Wisdom is calling

Proverbs 1:20-33 (AMP)–Wisdom cries aloud in the street, she raises her voice in the markets; She cries at the head of the noisy intersections [in the chief gathering places]; at the entrance of the city gates she speaks: How long, O simple ones [open to evil], will you love being simple? And the scoffers delight in scoffing and [self-confident] fools hate knowledge? If you will turn (repent) and give heed to my reproof, behold, I [Wisdom] will pour out my spirit upon you, I will make my words known to you.

Because I have called and you have refused [to answer], have stretched out my hand and no man has heeded it, And you treated as nothing all my counsel and would accept none of my reproof, I also will laugh at your calamity; I will mock when the thing comes that shall cause you terror and panic–When your panic comes as a storm and desolation and your calamity comes on as a whirlwind, when distress and anguish come upon you. Then will they call upon me [Wisdom] but I will not answer; they will seek me early and diligently but they will not find me.

Because they hated knowledge and did not choose the reverent and worshipful fear of the Lord, Would accept none of my counsel, and despised all my reproof, Therefore shall they eat of the fruit of their own way and be satiated with their own devices. For the backsliding of the simple shall slay them, and the careless ease of [self-confident] fools shall destroy them. But whoso hearkens to me [Wisdom] shall dwell securely and in confident trust and shall be quiet, without fear or dread of evil.

I’m not a very visual person.  When I think of something that can be represented in physical space, I don’t usually picture it in my head.  When I read a book, I don’t usually imagine what the characters look like or what their surroundings are like.  I just don’t think visually most of the time.  So, when something does strike me in a way that causes me to see it in my head, I usually take note.  This passage is one of those things.

This is the picture that comes to mind (and, if you are not a visual thinker like I am not, then you probably won’t see it, either, but that doesn’t mean that you won’t understand).  There is a busy outdoor market, like a bazaar or something.  There are lots of stands where people can buy various foods and goods, and they are.  The roads are packed with people talking, bartering, haggling, greeting one another, etc.  There are street entertainers performing for the crowds.  There, in the midst of all of the hustle and bustle, is one woman shouting out for people to come to her.  She is yelling, trying to be heard over the noise.  Her message is urgent, but few hear it because of all the distractions.  Few come to her house of learning that is open to all and the message doesn’t get through the crowded streets to those who need to hear it most.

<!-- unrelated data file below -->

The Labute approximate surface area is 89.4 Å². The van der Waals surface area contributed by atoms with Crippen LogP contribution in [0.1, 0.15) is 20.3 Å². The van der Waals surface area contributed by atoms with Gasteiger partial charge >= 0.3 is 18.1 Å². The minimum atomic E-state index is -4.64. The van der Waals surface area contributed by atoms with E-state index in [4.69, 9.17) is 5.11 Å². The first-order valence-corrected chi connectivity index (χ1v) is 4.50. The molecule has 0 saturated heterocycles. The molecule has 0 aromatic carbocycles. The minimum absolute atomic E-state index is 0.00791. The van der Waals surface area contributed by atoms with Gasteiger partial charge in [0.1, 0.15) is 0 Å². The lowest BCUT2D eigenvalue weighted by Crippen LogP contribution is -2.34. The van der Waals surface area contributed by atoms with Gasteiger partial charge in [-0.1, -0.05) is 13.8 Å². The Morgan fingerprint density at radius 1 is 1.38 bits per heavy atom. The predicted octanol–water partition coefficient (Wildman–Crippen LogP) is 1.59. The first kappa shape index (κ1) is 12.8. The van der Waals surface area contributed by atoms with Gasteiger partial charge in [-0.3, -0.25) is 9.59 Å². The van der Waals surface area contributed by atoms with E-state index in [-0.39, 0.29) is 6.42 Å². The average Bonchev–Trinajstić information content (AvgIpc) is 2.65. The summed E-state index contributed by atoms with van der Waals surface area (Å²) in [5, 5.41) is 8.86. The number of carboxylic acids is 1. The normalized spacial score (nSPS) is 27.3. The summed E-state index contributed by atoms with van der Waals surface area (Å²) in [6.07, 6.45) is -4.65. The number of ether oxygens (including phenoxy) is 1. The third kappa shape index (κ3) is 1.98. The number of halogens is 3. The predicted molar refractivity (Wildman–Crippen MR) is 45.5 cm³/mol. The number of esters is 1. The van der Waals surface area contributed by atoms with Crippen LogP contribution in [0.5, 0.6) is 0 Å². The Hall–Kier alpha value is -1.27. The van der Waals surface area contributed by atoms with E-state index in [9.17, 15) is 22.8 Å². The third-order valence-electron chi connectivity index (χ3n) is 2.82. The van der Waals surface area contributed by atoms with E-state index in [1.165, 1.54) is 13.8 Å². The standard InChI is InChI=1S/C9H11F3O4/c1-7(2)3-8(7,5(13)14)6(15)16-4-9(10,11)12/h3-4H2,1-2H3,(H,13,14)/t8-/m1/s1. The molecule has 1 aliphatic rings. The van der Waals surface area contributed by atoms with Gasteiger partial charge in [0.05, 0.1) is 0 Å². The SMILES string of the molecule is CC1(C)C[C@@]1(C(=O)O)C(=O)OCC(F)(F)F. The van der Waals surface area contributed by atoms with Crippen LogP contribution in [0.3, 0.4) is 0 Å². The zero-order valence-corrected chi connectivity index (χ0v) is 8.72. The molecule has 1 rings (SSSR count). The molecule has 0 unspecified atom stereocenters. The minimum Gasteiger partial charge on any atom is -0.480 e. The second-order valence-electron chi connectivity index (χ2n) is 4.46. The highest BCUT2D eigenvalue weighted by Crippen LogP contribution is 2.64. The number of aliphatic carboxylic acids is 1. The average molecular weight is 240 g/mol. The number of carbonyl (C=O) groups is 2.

And that woman is us.  Crying out in the streets that the world needs wisdom.  Being heard by only a few.

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What does this really mean?

1 Corinthians 14:33-34 (AMP)–For He [Who is the source of their prophesying] is not a God of confusion and disorder but of peace and order. As [is the practice] in all the churches of the saints (God’s people), the women should keep quiet in the churches, for they are not authorized to speak, but should take a secondary and subordinate place, just as the Law also says.

So, I have mentioned before how I did not grow up a Christian.  I was a pretty independent young woman with certain ideas about how the world worked (or how it should work).  I had a lot of feminist and liberal leanings, which I won’t go into detail on.  Suffice it to say that I thought that I was just as good, just as smart (usually smarter), just as capable as any man and I was never going to subject myself to anyone, but especially not a man.

I took this idea of not being “womanly” (read: weak) further than I should have.  I didn’t like girls.  I didn’t like doing the things that girls did (cooking, sewing, crafting, caring for children, etc.).  I wasn’t going to follow “the rules.”  I was never going to get married, have children, become domestic.

Well, I’ve obviously changed my mind about most of those things.  I am married with two children.  I am a stay-at-home mom.  I love to cook.  I own a sewing machine (although, I’m still working on learning how to use it).  I do lots of things that I never thought I would ever do and I am exceptionally happy doing them (most of them . . . cleaning house still isn’t one of my favorite things).

So, having said all of that, let’s talk about this passage in 1 Corinthians.  I accept that it is a part of the Bible and I submit to God’s Word.  I have no problem with the fact that it is there, but I do take issue with the way that a lot of people interpret it BECAUSE IT DOESN’T MAKE SENSE WITH THE REST OF THE BIBLE.  Let me explain.